‘Some blame should fall upon Captain Frederick Benteen. However, the most negligent officer of the 1876 campaign clearly remains Brig. Gen. George Crook’
Wild West Australian-Style
Congratulations on your tireless efforts to present the history of the Wild West. Superb reading. I have a Wild West traveling museum (artifacts on the Alamo, Chief Joseph, Wild Bill Hickok, Little Bighorn, etc.) here in Australia and have studied the Wild West for more than 20 years. I dress up in full buckskin war bonnet, headdress, breastplate—everything made by hand—and do shows for scout and school groups. I am a member of the Thunderbird Clan of Redwood River Lodge of the Pan-American Indian Association, and my native name is Medicine Crow. I named my son William Frederick Cody Carkeet after Buffalo Bill. I have studied Cherokee history and also love the free life of the mountain men. I have 35 of your Wild West magazines. Keep your hair, your powder dry and your eyes on the skyline.
Cedric “Medicine Crow” Carkeet
Brisbane, Queensland, Australia
The editor responds: Too late for the hair, but thanks for the kind words and the picture from down under. Nice that you named your son William Frederick Cody instead of Ned Kelly.
Crook to Blame
I agree with most of “Benteen: Between a Rock and a Hard Place,” by Robert Barr Smith, in the June 2010 issue of Wild West. But some of the criticisms were misplaced. Dividing the forces to attack an Indian village was standard operating procedure, and Lt. Col. George A. Custer had previously battled numerically superior Lakota/Cheyenne forces on the Yellowstone in 1873. Smith suggests aborting the attack was an option. But Custer’s scouts believed the 7th Cavalry had already been discovered. To the contemporary officer’s mindset—not just Custer’s—attack was the only option, or else the Indians would scatter, denying the U.S. Army a decisive victory while dragging on the war for years.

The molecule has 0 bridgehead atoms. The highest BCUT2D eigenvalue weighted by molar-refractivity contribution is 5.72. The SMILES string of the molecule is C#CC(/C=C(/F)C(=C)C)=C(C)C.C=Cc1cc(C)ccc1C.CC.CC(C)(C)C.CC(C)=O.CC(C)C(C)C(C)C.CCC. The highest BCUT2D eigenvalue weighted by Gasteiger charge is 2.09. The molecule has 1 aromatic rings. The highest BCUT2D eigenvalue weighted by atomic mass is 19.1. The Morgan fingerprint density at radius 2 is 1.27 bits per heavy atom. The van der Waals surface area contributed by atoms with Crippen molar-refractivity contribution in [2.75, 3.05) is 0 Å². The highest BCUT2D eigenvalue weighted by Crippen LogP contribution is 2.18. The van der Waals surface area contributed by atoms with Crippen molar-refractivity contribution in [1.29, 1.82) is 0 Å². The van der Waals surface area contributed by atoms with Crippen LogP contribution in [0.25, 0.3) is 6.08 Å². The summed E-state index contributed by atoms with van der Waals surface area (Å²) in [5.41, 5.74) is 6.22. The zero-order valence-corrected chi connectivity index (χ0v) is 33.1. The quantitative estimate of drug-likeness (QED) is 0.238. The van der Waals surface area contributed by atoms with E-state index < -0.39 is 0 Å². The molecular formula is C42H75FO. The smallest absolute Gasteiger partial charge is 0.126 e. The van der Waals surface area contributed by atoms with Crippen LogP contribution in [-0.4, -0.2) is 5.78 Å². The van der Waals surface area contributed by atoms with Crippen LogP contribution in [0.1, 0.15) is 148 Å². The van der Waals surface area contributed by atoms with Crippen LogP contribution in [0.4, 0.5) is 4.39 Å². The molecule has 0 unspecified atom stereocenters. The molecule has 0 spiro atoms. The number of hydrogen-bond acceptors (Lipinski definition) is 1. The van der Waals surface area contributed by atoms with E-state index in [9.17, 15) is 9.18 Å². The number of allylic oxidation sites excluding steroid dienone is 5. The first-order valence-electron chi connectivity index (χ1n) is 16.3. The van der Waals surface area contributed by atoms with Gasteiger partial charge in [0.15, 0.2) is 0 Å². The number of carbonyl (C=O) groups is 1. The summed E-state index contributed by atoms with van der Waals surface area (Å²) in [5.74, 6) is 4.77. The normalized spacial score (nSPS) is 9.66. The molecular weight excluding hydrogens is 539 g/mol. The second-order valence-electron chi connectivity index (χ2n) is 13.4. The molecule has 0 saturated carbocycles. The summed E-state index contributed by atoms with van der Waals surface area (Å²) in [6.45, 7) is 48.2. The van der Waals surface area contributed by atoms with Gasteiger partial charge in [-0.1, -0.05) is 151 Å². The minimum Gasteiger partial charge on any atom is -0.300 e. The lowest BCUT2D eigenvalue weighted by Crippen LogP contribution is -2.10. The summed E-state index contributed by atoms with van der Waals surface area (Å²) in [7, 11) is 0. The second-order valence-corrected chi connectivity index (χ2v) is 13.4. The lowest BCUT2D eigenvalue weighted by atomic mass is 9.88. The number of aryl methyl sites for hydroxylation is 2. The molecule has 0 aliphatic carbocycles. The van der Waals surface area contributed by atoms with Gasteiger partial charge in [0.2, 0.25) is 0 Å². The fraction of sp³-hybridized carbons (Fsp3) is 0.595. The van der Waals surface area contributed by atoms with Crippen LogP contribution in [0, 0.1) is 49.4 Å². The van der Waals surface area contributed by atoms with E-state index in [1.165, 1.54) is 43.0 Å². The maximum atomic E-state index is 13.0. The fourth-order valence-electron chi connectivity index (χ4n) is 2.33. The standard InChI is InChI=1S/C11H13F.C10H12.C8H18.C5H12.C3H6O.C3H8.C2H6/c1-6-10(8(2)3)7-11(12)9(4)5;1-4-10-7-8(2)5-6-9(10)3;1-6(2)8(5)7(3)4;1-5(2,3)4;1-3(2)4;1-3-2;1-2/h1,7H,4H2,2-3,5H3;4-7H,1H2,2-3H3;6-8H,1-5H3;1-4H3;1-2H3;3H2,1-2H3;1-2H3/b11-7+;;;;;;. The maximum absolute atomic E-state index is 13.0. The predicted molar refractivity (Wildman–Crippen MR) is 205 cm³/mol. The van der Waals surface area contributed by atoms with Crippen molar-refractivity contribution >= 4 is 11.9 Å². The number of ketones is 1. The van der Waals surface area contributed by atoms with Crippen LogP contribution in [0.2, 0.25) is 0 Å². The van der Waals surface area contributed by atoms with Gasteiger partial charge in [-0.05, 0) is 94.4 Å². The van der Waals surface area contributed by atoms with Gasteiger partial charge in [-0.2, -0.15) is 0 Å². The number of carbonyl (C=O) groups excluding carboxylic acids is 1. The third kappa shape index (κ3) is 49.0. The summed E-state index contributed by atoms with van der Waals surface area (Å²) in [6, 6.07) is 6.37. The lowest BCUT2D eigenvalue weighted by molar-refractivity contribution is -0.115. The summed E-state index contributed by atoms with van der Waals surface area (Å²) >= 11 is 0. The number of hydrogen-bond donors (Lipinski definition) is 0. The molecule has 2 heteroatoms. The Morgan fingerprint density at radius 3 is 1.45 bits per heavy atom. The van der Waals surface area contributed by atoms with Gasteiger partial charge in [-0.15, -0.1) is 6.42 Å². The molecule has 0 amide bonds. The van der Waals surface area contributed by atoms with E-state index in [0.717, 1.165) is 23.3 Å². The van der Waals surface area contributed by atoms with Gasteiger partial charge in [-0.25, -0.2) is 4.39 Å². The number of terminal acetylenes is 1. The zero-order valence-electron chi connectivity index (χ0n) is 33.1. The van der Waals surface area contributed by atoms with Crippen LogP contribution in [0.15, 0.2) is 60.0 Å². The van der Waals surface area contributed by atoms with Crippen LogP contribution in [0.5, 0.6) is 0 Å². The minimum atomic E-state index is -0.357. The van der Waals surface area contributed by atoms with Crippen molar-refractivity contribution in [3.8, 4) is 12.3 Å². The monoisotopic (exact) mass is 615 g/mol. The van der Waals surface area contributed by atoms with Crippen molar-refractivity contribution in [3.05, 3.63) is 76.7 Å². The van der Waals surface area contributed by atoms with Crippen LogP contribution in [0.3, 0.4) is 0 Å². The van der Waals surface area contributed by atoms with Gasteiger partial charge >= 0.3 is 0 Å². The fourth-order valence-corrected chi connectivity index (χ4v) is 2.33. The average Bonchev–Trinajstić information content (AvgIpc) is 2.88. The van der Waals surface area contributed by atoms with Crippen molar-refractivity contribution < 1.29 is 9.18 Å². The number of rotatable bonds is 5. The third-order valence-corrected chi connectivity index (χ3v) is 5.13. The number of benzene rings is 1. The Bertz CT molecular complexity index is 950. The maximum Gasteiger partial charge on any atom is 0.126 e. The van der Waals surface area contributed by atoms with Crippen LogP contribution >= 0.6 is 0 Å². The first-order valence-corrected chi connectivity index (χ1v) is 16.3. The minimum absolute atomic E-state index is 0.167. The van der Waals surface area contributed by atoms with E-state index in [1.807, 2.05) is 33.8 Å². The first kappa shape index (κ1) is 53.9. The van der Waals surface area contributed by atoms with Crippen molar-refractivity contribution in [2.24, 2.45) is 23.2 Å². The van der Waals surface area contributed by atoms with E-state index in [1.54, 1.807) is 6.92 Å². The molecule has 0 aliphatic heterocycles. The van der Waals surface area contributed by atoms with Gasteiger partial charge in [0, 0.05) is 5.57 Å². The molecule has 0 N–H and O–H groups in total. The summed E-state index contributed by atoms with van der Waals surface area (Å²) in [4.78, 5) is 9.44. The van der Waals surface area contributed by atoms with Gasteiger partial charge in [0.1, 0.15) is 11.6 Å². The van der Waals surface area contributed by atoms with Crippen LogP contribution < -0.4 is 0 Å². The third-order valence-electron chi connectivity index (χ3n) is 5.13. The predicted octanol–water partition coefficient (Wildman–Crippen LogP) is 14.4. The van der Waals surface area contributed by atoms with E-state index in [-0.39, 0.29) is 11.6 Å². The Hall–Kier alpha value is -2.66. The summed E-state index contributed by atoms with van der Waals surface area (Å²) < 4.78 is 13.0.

Some blame should fall upon Captain Frederick Benteen. However, the most negligent officer of the 1876 campaign clearly remains Brig. Gen. George Crook, whom Smith doesn’t even mention. Crook attacked the wrong Indians in March on the Powder River, retreated from the Rosebud and went fishing for six weeks, awaiting new supplies. Even worse, Crook made no attempt to contact Brig. Gen. Alfred Terry, despite experiencing the ferocity and strength of the Lakota/Cheyenne fighting men. Eight days later, Custer would face even more warriors with only half the force Crook had assembled.
Major Marcus Reno freaked out, Benteen dawdled and Crook failed. Custer remains the one officer who actually performed his patriotic duty. He and his men paid the ultimate price for our country’s sins. Custer deserves less criticism and a lot more respect.
A Custer Keeper
Bravo on the June 2010 issue. Normally, I pass on your wonderful journal to interested friends—but not this issue. The compelling treatise by Robert Barr Smith on Custer’s (and Benteen’s) engagement in 1876 is an historical recounting I’ve returned to time and time again over the past few weeks. Smith is a meticulous scholar whose phrasing and descriptive language are a delight. The June issue will remain in my library. Sorry, friends.
Stanley E. Jones
San Diego, Calif.
Wild About Horses
It was heartening to see so much space allotted to wild horses in the February 2010 issue. Dan Flores’ “Horse Trading in the Early West” covered the subject very well. As an adopter of one wild horse, I learned much concerning the early times of mustanging. But that time is long past and will likely never return.